Prompt diagnosis, treatment key to minimizing pregnancy problems

Study followed 5 women in China with Cushing’s caused by adrenal tumors

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by Andrea Lobo |

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A pregnant woman holds her belly as she strolls.

A timely diagnosis of Cushing’s syndrome during pregnancy, along with appropriate individualized treatment, is critical for minimizing complications for the mother and the child, according to a case series study that followed five pregnant women with Cushing’s caused by adrenal tumors at a hospital in China.

“By implementing a multidisciplinary team … [Cushing’s syndrome] in pregnant women can be effectively managed, leading to improved outcomes,” the researchers wrote in “Cushing’s Syndrome in Pregnancy Secondary to Adrenocortical Adenoma: A Case Series and Review,” which was published in Endocrinology, Diabetes & Metabolism.

Cushing’s syndrome is a group of disorders marked by high levels of the stress hormone cortisol, but that rarely occurs during pregnancy. When it does, it’s considered a high-risk condition and if it isn’t promptly diagnosed and treated it’s associated with an increased risk of complications for both the mother and fetus.

In most cases where Cushing’s arises during pregnancy, it’s caused by adrenal adenomas, benign tumors in the adrenal glands, which sit on top of the kidneys and help produce cortisol. Cushing’s disease, which is caused by tumors in the pituitary gland, rarely occurs in pregnant women.

However, diagnosing “[Cushing’s syndrome] during pregnancy is challenging due to overlapping features with normal pregnancy,” such as a rounded moon face, high blood pressure, or stretch marks in the abdomen and legs, said the researchers, who explored the clinical presentation and best treatment options for five pregnant women with Cushing’s syndrome caused by adrenocortical adenomas, in China from August 2016 to June 2023.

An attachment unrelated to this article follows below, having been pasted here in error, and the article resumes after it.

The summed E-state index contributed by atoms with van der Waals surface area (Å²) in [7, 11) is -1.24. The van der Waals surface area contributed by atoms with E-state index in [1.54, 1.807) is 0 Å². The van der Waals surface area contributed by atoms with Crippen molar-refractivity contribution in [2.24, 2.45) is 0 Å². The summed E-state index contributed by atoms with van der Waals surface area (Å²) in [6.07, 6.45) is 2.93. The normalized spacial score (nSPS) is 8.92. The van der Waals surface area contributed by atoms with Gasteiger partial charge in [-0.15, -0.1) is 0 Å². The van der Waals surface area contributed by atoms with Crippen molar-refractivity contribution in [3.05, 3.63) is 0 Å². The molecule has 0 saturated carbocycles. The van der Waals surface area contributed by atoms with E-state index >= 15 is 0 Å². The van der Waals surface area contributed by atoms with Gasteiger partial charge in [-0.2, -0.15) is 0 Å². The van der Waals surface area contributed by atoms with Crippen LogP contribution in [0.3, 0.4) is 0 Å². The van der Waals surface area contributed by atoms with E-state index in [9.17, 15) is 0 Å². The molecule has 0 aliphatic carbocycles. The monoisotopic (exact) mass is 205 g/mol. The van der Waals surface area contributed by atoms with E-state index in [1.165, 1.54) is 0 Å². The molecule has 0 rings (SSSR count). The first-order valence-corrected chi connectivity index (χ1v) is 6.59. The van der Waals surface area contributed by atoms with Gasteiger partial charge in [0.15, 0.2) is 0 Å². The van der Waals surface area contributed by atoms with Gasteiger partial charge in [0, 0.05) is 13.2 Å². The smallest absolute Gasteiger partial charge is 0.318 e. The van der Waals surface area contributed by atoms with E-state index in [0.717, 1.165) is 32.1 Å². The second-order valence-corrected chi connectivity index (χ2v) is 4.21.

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Overlap between Cushing’s, pregnancy symptoms

All the women started having symptoms during pregnancy, between 17 and 36 weeks of gestation. The most common symptoms included severe high blood pressure, a moon face, weight gain, unusual fat buildup between the shoulder blades, called a buffalo hump, and purple stretch marks in the abdomen and thighs. All the women were shown by laboratory tests to have low blood potassium levels, or hypokalemia. Four had diabetes — two were diagnosed during pregnancy, called gestational diabetes.

Because overlapping symptoms can mean missing being able to recognize Cushing’s syndrome in pregnant women, the researchers noted the presence of both hypokalemia and high blood pressure may serve as a red flag that signals the condition.

All the women had elevated blood cortisol levels, which had lost their normal daily variations. Although blood and urine cortisol levels can be elevated during pregnancy, if cortisol levels in the urine exceed three times the reference range, Cushing’s should be suspected, the researchers said.

The women also had lower than normal levels of adrenocorticotrophic hormone (ACTH), which prompts the adrenal glands to produce cortisol. These results were consistent with the presence of an ACTH-independent form of Cushing’s and led researchers to perform CT or MRI scans of the adrenal glands.

All the patients had tumors in one of the adrenal glands and underwent laparoscopic adrenalectomy, a minimally invasive surgical procedure, to remove them. Two women had the procedure during their second trimester, while three had surgery after their babies were born.

The diagnosis of adrenocortical adenoma was confirmed by analyzing the removed tumors. All the women required hormone replacement therapy with hydrocortisone to avoid adrenal insufficiency, which occurs when the adrenal glands are unable to produce enough of certain hormones.

“Treatment should be individualized due to a lack of explicit optimum therapeutic approaches. Laparoscopic adrenalectomy may be an optimal choice, along with multidisciplinary management including hormone replacement therapy,” the researchers wrote.

All the babies were born healthy, between weeks 31 and 37 weeks, except in the case of one woman who terminated her pregnancy at 17 weeks due to her condition worsening. Cortisol and/or ACTH levels returned to normal in the patients whose data was available, and their blood pressure was controlled.